Dr. Patricia Williams-Lessane opened the Charleston Forum not with an emotional speech.
Instead, the director of the Avery Research Center talked data.
She addressed a packed Charleston Music Hall on Thursday night with statistics from the 2017 "The State of Racial Disparities in Charleston County, South Carolina." The report was published by the Avery Research Center for African American History and Culture and the Race and Social Justice Initiative.
The report analyzed statistics from 2000–15. Its findings, Williams-Lessane said, reveal the conditions that have led to gentrification and economic inequity.
"It is a deliberate and detailed roadmap," she said of the report. "So we don't get mired down in the minutiae of conversation."
This approach differed from the inaugural event in 2017, co-organizer Brian Duffy said. Last year, the speakers talked about racist symbols. This year, speakers read the Avery report and discussed concrete changes that could help lift African-Americans in Charleston County and across the state out of poverty.
Those who could not come to the forum are encouraged to participate by submitting videos in which they describe their ideas. The submissions must include ideas for tangible solutions, Duffy said. People can submit videos online at thecharlestonforum.com/online-forum/.
While unemployment rates in Charleston County have declined since 2008, the rate for blacks remains more than double that of whites, according to the report. African-Americans in the county earned 60 percent of what their white counterparts make.
Michael Moore, president and CEO of the International African American Museum, opened the conversation about the economy by saying he was glad Charleston City Council voted to apologize for the city's role in slavery. Robust changes in policy, he said, can help lift African-Americans out of systemic poverty.
That can happen at the state level, said Sue Berkowitz, the executive director of the S.C. Appleseed Legal Justice Center. Predatory lending keeps needs to be reined in by state lawmakers so homeownership can be easier, she said.
"It's really expensive to be poor," Berkowitz said, noting South Carolina's skyrocketing eviction rates.
In a growing tech-based economy, wage growth and increased funding for skills-based apprenticeships could help teenagers, said Stephen Warner, vice president of global competitiveness at the Charleston Regional Development Alliance. If minorities had access to more apprenticeships while in high school, they could have a jump-start at those jobs and some money in the bank, Warner said.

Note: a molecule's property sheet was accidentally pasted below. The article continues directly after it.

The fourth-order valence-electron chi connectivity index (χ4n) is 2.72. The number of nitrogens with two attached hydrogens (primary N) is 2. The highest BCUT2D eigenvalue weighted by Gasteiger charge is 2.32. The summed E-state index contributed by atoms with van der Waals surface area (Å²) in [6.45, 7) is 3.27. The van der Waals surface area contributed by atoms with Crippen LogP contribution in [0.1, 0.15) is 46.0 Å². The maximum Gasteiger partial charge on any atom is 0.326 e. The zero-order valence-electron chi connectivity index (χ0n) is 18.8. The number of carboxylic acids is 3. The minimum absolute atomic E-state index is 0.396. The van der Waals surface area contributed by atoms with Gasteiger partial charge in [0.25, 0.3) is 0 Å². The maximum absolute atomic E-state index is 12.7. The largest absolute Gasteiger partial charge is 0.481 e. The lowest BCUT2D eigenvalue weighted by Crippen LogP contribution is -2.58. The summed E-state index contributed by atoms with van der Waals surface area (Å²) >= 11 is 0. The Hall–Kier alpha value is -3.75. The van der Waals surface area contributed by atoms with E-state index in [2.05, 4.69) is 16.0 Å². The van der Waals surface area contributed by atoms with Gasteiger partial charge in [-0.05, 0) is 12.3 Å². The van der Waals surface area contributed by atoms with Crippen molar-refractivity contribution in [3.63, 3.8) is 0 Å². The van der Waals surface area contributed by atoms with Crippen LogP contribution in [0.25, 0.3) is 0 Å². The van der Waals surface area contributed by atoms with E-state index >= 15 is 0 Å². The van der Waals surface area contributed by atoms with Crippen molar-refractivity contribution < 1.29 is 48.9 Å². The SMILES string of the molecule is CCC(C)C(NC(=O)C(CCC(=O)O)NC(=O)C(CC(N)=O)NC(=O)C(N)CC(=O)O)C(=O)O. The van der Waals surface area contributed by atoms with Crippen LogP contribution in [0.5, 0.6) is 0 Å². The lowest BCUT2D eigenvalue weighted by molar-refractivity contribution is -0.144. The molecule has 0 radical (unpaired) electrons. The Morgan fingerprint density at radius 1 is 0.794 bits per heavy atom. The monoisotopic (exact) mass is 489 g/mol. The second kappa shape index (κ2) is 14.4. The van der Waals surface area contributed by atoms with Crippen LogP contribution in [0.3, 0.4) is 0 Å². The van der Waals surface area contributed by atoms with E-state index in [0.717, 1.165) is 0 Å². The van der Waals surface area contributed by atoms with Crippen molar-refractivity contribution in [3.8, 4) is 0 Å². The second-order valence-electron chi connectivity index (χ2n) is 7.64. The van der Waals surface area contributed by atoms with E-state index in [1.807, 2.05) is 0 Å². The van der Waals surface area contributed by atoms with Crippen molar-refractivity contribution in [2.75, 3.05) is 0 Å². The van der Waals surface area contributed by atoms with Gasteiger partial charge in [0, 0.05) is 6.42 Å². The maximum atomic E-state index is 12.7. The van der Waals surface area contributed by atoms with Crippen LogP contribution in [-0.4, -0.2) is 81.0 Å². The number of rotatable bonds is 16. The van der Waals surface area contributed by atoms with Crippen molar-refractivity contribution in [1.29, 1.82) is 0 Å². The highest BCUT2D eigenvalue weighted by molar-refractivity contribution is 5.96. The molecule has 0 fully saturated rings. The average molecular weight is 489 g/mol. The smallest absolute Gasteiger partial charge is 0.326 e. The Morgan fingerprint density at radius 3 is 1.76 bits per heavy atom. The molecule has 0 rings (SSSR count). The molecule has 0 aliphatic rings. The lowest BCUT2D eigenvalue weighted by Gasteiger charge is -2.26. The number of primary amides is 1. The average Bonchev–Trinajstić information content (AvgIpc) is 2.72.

Lilyn Hester, Southeast public affairs director for Google, described the data center the company opened in Berkeley County. Google wants to hire a local workforce, but first, kids in school need to be excited about the theorems they're learning in math class.
Paris Dennard, a CNN commentator and director of strategic communications at the Thurgood Marshall College Fund, said changes in federal policy can help, too. The Department of Labor, for example, is considering rolling back requirements for licensers, he said. Such a change could relieve hair braiders of the burden of mandatory traditional beauty school.
The report showed that black students in Charleston County graduated from high school at a rate of 75 percent while white students graduated at a rate of 91 percent.
Elliot Smalley, superintendent of the S.C. Public Charter School District, added that in Charleston County, seven out of 10 white third-graders can read at a third grade level while only two out of 10 black third-graders can read at that level.
"The educational attainment mirrors what it did 200 years ago," Smalley said.
CNN commentator and South Carolinian Bakari Sellers moderated the panel. He asked Faith Rivers James, assistant provost at The Citadel, if Charleston County was preparing its black students for college.
"When you're in the neighborhood school because you don't have a choice," she said, "is that a good 'choice'?"
Alana Simmons, a former educator and creator of Hate Won't Win, credited standardized testing as a source of major setback. She also said single parents often can't, or won't, attend parent-teacher conferences.
"If our children are being raised on rocky foundations, it's always going to be an uphill battle," she said.